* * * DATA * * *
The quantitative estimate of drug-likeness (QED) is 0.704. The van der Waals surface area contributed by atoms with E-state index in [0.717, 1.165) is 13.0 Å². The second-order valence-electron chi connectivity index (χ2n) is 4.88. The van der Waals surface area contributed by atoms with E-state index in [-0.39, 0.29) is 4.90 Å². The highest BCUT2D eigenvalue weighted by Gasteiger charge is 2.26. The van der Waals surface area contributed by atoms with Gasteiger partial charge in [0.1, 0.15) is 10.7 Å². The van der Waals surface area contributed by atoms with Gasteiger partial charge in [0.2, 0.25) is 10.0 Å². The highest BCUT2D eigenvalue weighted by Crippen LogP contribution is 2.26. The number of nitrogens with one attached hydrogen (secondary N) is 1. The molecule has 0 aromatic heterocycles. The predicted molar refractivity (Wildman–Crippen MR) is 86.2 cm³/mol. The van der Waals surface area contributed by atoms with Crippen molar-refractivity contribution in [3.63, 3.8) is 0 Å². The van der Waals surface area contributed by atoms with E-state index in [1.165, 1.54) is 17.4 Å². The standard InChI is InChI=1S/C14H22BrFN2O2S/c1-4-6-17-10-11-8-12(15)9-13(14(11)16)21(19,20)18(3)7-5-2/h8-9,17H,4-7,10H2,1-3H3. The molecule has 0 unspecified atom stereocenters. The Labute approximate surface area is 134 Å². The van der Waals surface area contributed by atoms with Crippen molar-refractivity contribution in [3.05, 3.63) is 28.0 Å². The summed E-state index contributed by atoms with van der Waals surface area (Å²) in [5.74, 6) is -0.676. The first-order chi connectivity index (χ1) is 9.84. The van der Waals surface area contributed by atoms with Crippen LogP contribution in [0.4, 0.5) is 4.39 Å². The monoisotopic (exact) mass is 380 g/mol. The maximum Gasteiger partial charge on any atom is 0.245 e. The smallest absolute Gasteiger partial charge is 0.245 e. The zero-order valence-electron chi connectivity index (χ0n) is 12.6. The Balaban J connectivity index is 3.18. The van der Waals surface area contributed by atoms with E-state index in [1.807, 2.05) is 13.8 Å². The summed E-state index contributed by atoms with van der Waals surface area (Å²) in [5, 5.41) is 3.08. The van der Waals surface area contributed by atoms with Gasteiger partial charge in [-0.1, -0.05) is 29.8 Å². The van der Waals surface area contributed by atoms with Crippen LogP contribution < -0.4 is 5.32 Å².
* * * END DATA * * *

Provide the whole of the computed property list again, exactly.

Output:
The quantitative estimate of drug-likeness (QED) is 0.704. The van der Waals surface area contributed by atoms with E-state index in [0.717, 1.165) is 13.0 Å². The second-order valence-electron chi connectivity index (χ2n) is 4.88. The van der Waals surface area contributed by atoms with E-state index in [-0.39, 0.29) is 4.90 Å². The highest BCUT2D eigenvalue weighted by Gasteiger charge is 2.26. The van der Waals surface area contributed by atoms with Gasteiger partial charge in [0.1, 0.15) is 10.7 Å². The van der Waals surface area contributed by atoms with Gasteiger partial charge in [0.2, 0.25) is 10.0 Å². The highest BCUT2D eigenvalue weighted by Crippen LogP contribution is 2.26. The number of nitrogens with one attached hydrogen (secondary N) is 1. The molecule has 0 aromatic heterocycles. The predicted molar refractivity (Wildman–Crippen MR) is 86.2 cm³/mol. The van der Waals surface area contributed by atoms with Crippen molar-refractivity contribution in [3.63, 3.8) is 0 Å². The van der Waals surface area contributed by atoms with E-state index in [1.165, 1.54) is 17.4 Å². The standard InChI is InChI=1S/C14H22BrFN2O2S/c1-4-6-17-10-11-8-12(15)9-13(14(11)16)21(19,20)18(3)7-5-2/h8-9,17H,4-7,10H2,1-3H3. The molecule has 0 unspecified atom stereocenters. The Labute approximate surface area is 134 Å². The van der Waals surface area contributed by atoms with Crippen molar-refractivity contribution in [3.05, 3.63) is 28.0 Å². The summed E-state index contributed by atoms with van der Waals surface area (Å²) in [5.74, 6) is -0.676. The first-order chi connectivity index (χ1) is 9.84. The van der Waals surface area contributed by atoms with Crippen LogP contribution in [0.4, 0.5) is 4.39 Å². The monoisotopic (exact) mass is 380 g/mol. The maximum Gasteiger partial charge on any atom is 0.245 e. The smallest absolute Gasteiger partial charge is 0.245 e. The zero-order valence-electron chi connectivity index (χ0n) is 12.6. The Balaban J connectivity index is 3.18. The van der Waals surface area contributed by atoms with E-state index in [1.807, 2.05) is 13.8 Å². The summed E-state index contributed by atoms with van der Waals surface area (Å²) in [5, 5.41) is 3.08. The van der Waals surface area contributed by atoms with Gasteiger partial charge in [-0.1, -0.05) is 29.8 Å². The van der Waals surface area contributed by atoms with Crippen LogP contribution < -0.4 is 5.32 Å².